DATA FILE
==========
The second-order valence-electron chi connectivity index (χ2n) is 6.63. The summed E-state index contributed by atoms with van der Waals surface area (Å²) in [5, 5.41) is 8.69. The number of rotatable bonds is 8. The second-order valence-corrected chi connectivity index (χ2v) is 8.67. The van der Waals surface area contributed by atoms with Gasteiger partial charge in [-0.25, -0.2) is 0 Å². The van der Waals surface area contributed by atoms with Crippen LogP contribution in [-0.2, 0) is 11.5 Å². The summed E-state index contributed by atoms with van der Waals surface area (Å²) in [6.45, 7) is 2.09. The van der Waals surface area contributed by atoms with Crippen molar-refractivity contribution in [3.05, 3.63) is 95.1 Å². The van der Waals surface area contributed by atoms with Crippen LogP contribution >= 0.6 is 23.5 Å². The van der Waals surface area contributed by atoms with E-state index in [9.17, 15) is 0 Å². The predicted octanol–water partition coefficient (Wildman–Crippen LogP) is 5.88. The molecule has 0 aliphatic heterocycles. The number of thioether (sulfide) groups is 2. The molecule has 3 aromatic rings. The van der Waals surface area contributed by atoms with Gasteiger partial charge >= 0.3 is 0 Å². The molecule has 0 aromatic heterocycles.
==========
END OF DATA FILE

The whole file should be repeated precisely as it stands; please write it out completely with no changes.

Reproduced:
The second-order valence-electron chi connectivity index (χ2n) is 6.63. The summed E-state index contributed by atoms with van der Waals surface area (Å²) in [5, 5.41) is 8.69. The number of rotatable bonds is 8. The second-order valence-corrected chi connectivity index (χ2v) is 8.67. The van der Waals surface area contributed by atoms with Gasteiger partial charge in [-0.25, -0.2) is 0 Å². The van der Waals surface area contributed by atoms with Crippen LogP contribution in [-0.2, 0) is 11.5 Å². The summed E-state index contributed by atoms with van der Waals surface area (Å²) in [6.45, 7) is 2.09. The van der Waals surface area contributed by atoms with Crippen molar-refractivity contribution in [3.05, 3.63) is 95.1 Å². The van der Waals surface area contributed by atoms with Crippen LogP contribution >= 0.6 is 23.5 Å². The van der Waals surface area contributed by atoms with E-state index in [9.17, 15) is 0 Å². The predicted octanol–water partition coefficient (Wildman–Crippen LogP) is 5.88. The molecule has 0 aliphatic heterocycles. The number of thioether (sulfide) groups is 2. The molecule has 3 aromatic rings. The van der Waals surface area contributed by atoms with Gasteiger partial charge >= 0.3 is 0 Å². The molecule has 0 aromatic heterocycles.